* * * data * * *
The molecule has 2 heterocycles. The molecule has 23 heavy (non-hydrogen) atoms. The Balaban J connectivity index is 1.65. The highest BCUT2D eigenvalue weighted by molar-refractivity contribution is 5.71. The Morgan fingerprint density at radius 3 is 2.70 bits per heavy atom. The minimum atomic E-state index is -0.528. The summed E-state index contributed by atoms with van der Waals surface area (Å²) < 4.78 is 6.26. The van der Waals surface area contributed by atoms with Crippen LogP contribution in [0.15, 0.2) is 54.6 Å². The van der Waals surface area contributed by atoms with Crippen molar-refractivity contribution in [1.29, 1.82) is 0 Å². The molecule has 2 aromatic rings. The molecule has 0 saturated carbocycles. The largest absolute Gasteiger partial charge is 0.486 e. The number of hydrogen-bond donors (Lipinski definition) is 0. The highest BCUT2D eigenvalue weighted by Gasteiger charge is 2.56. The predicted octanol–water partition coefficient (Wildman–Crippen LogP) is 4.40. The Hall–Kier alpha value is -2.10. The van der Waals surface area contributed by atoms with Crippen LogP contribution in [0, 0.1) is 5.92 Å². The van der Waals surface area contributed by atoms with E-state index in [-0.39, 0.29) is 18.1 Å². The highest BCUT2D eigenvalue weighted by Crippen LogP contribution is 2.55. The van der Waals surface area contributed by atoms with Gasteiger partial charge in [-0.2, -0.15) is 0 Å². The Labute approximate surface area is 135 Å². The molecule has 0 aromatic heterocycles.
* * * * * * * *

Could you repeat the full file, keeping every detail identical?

The molecule has 2 heterocycles. The molecule has 23 heavy (non-hydrogen) atoms. The Balaban J connectivity index is 1.65. The highest BCUT2D eigenvalue weighted by molar-refractivity contribution is 5.71. The Morgan fingerprint density at radius 3 is 2.70 bits per heavy atom. The minimum atomic E-state index is -0.528. The summed E-state index contributed by atoms with van der Waals surface area (Å²) < 4.78 is 6.26. The van der Waals surface area contributed by atoms with Crippen LogP contribution in [0.15, 0.2) is 54.6 Å². The van der Waals surface area contributed by atoms with Crippen molar-refractivity contribution in [1.29, 1.82) is 0 Å². The molecule has 2 aromatic rings. The molecule has 0 saturated carbocycles. The largest absolute Gasteiger partial charge is 0.486 e. The number of hydrogen-bond donors (Lipinski definition) is 0. The highest BCUT2D eigenvalue weighted by Gasteiger charge is 2.56. The predicted octanol–water partition coefficient (Wildman–Crippen LogP) is 4.40. The Hall–Kier alpha value is -2.10. The van der Waals surface area contributed by atoms with Crippen LogP contribution in [0, 0.1) is 5.92 Å². The van der Waals surface area contributed by atoms with E-state index in [-0.39, 0.29) is 18.1 Å². The highest BCUT2D eigenvalue weighted by Crippen LogP contribution is 2.55. The van der Waals surface area contributed by atoms with Gasteiger partial charge in [-0.2, -0.15) is 0 Å². The Labute approximate surface area is 135 Å². The molecule has 0 aromatic heterocycles.